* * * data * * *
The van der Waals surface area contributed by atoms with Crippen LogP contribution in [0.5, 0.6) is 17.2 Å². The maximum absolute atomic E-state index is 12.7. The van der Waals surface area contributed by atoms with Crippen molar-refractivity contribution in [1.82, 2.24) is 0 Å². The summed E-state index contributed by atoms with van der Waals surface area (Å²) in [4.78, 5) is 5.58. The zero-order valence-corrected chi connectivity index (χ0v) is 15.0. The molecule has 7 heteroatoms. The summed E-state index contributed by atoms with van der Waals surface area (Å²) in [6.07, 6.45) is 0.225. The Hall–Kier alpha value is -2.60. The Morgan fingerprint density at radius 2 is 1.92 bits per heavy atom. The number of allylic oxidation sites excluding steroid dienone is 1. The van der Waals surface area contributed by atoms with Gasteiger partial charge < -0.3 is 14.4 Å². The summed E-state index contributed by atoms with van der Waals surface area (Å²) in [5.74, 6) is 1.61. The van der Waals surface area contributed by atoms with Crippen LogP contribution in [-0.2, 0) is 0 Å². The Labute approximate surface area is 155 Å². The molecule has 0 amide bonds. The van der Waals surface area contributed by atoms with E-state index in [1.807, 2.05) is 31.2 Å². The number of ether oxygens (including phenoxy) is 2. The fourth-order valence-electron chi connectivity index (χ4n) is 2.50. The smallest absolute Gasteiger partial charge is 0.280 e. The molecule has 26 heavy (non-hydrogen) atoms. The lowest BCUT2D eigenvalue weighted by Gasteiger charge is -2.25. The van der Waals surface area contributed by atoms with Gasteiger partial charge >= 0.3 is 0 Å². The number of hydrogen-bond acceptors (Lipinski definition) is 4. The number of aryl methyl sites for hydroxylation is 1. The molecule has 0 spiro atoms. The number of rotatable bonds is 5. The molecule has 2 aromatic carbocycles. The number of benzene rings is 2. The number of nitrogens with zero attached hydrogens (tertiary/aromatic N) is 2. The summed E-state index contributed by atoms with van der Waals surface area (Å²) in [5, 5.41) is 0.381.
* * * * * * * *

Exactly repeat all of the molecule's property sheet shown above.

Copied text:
The van der Waals surface area contributed by atoms with Crippen LogP contribution in [0.5, 0.6) is 17.2 Å². The maximum absolute atomic E-state index is 12.7. The van der Waals surface area contributed by atoms with Crippen molar-refractivity contribution in [1.82, 2.24) is 0 Å². The summed E-state index contributed by atoms with van der Waals surface area (Å²) in [4.78, 5) is 5.58. The zero-order valence-corrected chi connectivity index (χ0v) is 15.0. The molecule has 7 heteroatoms. The summed E-state index contributed by atoms with van der Waals surface area (Å²) in [6.07, 6.45) is 0.225. The Hall–Kier alpha value is -2.60. The Morgan fingerprint density at radius 2 is 1.92 bits per heavy atom. The number of allylic oxidation sites excluding steroid dienone is 1. The van der Waals surface area contributed by atoms with Gasteiger partial charge < -0.3 is 14.4 Å². The summed E-state index contributed by atoms with van der Waals surface area (Å²) in [5.74, 6) is 1.61. The van der Waals surface area contributed by atoms with Crippen LogP contribution in [-0.2, 0) is 0 Å². The Labute approximate surface area is 155 Å². The molecule has 0 amide bonds. The van der Waals surface area contributed by atoms with E-state index in [1.807, 2.05) is 31.2 Å². The number of ether oxygens (including phenoxy) is 2. The fourth-order valence-electron chi connectivity index (χ4n) is 2.50. The smallest absolute Gasteiger partial charge is 0.280 e. The molecule has 26 heavy (non-hydrogen) atoms. The lowest BCUT2D eigenvalue weighted by Gasteiger charge is -2.25. The van der Waals surface area contributed by atoms with Gasteiger partial charge >= 0.3 is 0 Å². The number of hydrogen-bond acceptors (Lipinski definition) is 4. The number of aryl methyl sites for hydroxylation is 1. The molecule has 0 spiro atoms. The number of rotatable bonds is 5. The molecule has 2 aromatic carbocycles. The number of benzene rings is 2. The number of nitrogens with zero attached hydrogens (tertiary/aromatic N) is 2. The summed E-state index contributed by atoms with van der Waals surface area (Å²) in [5, 5.41) is 0.381.